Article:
How's Cheese Made?

Milk Can

Let's go back to the start! It starts with milk (obviously) which can be either fresh or pasteurized...

Coagulation

Coagulation is the step that brings milk from a liquid state to a more solid one. It can be obtained by using Starter Culture &/or Rennet*depending on the type of cheese.

(FYI For Blue Cheese: it’s during this step that Penincilium Roqueforti is added)

Draining

Different steps can be used separately or altogether:


Cutting the curd: separates the whey and makes the curd become grainy.


Stirring & heating up: keeps the separation going and dries the curd.


Pressing: makes the grains in the curd stick to each other (pressing can be repeated).

Salting

Depending on the cheese it can be soaked in a salted brine or just sprinkled/rubbed with salt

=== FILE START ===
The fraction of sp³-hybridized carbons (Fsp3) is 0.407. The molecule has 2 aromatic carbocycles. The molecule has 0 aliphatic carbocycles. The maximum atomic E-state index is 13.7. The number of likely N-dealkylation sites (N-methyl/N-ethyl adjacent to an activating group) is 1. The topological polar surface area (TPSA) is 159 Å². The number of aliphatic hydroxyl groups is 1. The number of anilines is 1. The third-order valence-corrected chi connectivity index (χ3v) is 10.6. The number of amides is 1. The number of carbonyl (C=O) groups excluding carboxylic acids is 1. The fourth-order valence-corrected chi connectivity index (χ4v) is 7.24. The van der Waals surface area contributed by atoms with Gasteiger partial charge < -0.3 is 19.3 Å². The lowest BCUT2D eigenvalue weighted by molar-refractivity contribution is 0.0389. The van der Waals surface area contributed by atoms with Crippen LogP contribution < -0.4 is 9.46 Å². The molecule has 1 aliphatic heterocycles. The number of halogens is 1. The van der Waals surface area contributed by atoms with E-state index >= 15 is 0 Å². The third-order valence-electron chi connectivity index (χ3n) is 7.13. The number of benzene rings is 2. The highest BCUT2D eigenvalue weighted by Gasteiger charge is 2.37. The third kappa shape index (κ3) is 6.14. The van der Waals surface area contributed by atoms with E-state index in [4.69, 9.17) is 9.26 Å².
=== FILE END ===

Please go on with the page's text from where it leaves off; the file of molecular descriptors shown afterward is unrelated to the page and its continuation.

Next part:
Affinage (curing)

Some cheeses don’t require affinage (Fresh cheese)

Affinage can take between a few days and a few years!

For Blue Cheese: holes get drilled at that stage, allowing the blue mould to grow (beware: smurf cheese!)

For Washed Rind Cheese: well…that’s when the rind gets washed!

*starter culture: bacteria that turns lactose (milk sugar) into lactic acid

*rennet: Rennet is a natural enzyme from animal or vegetal origin that starts the thickening process, coagulating the milk into cheese

So'


Made by So' & Max